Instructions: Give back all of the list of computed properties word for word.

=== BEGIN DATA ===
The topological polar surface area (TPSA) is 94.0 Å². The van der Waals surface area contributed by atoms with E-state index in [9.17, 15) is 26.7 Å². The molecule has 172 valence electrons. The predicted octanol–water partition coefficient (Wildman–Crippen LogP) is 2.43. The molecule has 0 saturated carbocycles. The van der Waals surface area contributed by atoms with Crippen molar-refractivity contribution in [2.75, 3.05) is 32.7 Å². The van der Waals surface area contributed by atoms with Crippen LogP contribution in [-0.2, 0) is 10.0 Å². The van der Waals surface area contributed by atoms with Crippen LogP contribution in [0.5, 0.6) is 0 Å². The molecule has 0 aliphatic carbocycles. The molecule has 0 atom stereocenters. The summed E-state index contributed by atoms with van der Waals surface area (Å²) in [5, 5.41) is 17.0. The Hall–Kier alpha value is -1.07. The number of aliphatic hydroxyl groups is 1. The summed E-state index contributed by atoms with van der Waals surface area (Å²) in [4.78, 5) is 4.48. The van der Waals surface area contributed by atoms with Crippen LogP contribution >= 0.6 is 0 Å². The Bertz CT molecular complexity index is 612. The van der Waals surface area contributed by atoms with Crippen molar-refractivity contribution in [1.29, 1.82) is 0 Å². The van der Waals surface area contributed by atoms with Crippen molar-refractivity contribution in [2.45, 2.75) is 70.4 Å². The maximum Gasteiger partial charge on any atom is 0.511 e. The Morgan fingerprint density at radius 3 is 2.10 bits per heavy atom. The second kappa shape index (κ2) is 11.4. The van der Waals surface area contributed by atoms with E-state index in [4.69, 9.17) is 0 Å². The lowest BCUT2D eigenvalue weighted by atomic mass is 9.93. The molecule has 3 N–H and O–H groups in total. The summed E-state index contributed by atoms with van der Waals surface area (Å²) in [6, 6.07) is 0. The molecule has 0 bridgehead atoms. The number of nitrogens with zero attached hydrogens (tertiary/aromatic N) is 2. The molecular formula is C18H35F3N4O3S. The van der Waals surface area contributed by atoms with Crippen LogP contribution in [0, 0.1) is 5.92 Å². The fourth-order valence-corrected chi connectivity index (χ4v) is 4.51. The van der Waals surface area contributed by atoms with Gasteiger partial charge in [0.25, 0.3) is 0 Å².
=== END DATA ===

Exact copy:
The topological polar surface area (TPSA) is 94.0 Å². The van der Waals surface area contributed by atoms with E-state index in [9.17, 15) is 26.7 Å². The molecule has 172 valence electrons. The predicted octanol–water partition coefficient (Wildman–Crippen LogP) is 2.43. The molecule has 0 saturated carbocycles. The van der Waals surface area contributed by atoms with Crippen molar-refractivity contribution in [2.75, 3.05) is 32.7 Å². The van der Waals surface area contributed by atoms with Crippen LogP contribution in [-0.2, 0) is 10.0 Å². The van der Waals surface area contributed by atoms with Crippen LogP contribution in [0.5, 0.6) is 0 Å². The molecule has 0 aliphatic carbocycles. The molecule has 0 atom stereocenters. The summed E-state index contributed by atoms with van der Waals surface area (Å²) in [5, 5.41) is 17.0. The Hall–Kier alpha value is -1.07. The number of aliphatic hydroxyl groups is 1. The summed E-state index contributed by atoms with van der Waals surface area (Å²) in [4.78, 5) is 4.48. The van der Waals surface area contributed by atoms with Crippen LogP contribution >= 0.6 is 0 Å². The Bertz CT molecular complexity index is 612. The van der Waals surface area contributed by atoms with Crippen molar-refractivity contribution in [1.29, 1.82) is 0 Å². The van der Waals surface area contributed by atoms with Crippen molar-refractivity contribution in [2.45, 2.75) is 70.4 Å². The maximum Gasteiger partial charge on any atom is 0.511 e. The Morgan fingerprint density at radius 3 is 2.10 bits per heavy atom. The second kappa shape index (κ2) is 11.4. The van der Waals surface area contributed by atoms with E-state index in [4.69, 9.17) is 0 Å². The lowest BCUT2D eigenvalue weighted by atomic mass is 9.93. The molecule has 3 N–H and O–H groups in total. The summed E-state index contributed by atoms with van der Waals surface area (Å²) in [6, 6.07) is 0. The molecule has 0 bridgehead atoms. The number of nitrogens with zero attached hydrogens (tertiary/aromatic N) is 2. The molecular formula is C18H35F3N4O3S. The van der Waals surface area contributed by atoms with Crippen LogP contribution in [0, 0.1) is 5.92 Å². The fourth-order valence-corrected chi connectivity index (χ4v) is 4.51. The van der Waals surface area contributed by atoms with Gasteiger partial charge in [0.25, 0.3) is 0 Å².